Aluminium is the metal of choice for modern homes. They offer slim sightlines and make maximum use of the glass. They can be manufactured in a range of colours and are virtually maintenance-free, but they are more expensive, and metal is a poor insulator.
Plastic windows made of PVCu have been the main material for replacement windows in recent years. Combining cheapness with low maintenance, they are often the most effective option. But they have limited aesthetic appeal and can be costly to repair.
Composite windows have become increasingly popular, mixing different materials to get the advantages of all. They are often made of solid timber with a 'coating' of aluminium and PVCu. They are very long-lasting and relatively low maintenance, but initial costs can be high.

Get the right glazing

With an estimated 25-30% of heat lost through the windows of the average UK home, thermal efficiency is a vital consideration when deciding to replace your windows.
These days, the whole window's thermal efficiency (not just the glass) is rated from A to G by the BFRC (British Fenestration Rating Council).
Double and triple glazed windows can offer extra layers of insulation but come at an extra cost. The energy savings are estimated to be from £100 to £120-a-year for a typical detached home.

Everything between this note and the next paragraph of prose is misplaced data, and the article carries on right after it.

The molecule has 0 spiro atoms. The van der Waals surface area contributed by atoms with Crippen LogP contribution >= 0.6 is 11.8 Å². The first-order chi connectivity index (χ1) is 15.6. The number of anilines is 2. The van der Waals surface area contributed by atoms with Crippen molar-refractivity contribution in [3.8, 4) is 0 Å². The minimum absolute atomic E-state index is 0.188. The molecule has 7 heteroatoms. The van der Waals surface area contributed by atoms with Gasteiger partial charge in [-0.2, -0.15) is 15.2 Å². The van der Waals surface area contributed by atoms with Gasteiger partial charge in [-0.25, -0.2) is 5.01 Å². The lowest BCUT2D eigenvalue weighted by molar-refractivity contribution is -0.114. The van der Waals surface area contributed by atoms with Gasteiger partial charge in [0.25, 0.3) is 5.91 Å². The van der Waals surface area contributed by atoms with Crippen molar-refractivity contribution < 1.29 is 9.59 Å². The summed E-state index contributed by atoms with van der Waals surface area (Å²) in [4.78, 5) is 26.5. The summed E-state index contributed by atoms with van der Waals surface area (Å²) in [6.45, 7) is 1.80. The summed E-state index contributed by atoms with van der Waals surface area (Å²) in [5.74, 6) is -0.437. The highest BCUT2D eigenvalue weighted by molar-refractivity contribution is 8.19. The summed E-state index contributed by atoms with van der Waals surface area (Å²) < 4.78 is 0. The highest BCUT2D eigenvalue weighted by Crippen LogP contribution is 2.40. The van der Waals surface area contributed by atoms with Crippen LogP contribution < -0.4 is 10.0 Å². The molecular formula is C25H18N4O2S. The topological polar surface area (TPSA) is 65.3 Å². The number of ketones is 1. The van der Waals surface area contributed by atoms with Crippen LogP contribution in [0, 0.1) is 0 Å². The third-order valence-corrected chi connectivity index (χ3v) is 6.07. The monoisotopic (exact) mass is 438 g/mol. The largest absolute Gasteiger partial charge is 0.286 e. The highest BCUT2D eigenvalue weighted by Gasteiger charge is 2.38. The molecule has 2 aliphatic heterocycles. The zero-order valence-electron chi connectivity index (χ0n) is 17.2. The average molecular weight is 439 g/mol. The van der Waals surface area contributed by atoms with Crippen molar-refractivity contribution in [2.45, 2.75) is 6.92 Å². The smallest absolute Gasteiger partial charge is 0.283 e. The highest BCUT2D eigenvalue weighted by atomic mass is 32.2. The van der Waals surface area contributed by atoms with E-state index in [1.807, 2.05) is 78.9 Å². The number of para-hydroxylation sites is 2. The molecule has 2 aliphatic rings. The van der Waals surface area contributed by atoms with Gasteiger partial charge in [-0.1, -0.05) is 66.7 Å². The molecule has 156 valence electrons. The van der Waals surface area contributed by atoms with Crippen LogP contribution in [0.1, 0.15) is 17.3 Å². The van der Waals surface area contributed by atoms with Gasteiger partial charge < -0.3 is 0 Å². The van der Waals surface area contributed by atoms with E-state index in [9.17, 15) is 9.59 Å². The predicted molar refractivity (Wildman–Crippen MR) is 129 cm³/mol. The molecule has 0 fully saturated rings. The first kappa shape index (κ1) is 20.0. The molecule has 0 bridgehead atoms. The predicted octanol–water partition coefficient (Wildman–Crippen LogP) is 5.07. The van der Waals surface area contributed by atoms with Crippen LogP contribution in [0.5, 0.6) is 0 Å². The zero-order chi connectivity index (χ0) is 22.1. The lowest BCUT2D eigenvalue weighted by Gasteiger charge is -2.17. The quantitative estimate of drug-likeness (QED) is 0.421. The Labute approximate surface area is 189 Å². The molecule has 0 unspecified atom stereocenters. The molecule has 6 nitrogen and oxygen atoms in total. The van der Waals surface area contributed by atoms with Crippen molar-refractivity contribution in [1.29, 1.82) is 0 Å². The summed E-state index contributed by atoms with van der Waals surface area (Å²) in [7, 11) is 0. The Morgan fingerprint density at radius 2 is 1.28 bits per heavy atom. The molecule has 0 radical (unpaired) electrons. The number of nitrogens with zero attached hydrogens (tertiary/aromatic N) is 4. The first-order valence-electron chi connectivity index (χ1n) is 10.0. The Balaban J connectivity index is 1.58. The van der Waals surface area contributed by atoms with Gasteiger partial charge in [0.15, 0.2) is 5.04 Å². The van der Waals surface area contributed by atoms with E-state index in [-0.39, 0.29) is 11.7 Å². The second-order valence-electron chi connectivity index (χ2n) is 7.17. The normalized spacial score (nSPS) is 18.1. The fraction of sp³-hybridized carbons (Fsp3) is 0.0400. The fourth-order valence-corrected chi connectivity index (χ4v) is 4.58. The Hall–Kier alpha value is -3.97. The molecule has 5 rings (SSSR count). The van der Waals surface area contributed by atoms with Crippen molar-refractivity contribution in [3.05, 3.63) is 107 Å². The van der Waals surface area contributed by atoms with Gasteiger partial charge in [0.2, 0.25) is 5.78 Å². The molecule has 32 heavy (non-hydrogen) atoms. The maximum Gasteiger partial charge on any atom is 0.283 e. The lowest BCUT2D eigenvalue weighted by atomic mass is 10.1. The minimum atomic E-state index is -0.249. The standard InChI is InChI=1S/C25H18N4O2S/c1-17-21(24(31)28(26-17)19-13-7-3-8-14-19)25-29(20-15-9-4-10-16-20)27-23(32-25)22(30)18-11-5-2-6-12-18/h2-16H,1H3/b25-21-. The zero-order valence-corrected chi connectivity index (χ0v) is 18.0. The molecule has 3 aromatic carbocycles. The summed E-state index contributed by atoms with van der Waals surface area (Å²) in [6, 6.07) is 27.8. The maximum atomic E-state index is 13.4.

Reasons to replace your windows

Many people consider  having replacement windows installed  but are put off by the high cost. But it often turns out to be far less expensive when you factor in the money saved by having energy-efficient windows installed.
The following factors should also be considered if they apply to your home. If your current windows are more than 20 years old, you should think about replacing them, and if they don't have double glazing, you should think about it seriously. Other factors include having windows that don't open or close properly, do not have up-to-date window locks or those that are ill-fitting or draughty.
Always consider window replacement not as an expense but as an investment. Not only will you be repaid by greater comfort and lower heating bills you will also be adding to the price of your property should you ever wish to sell.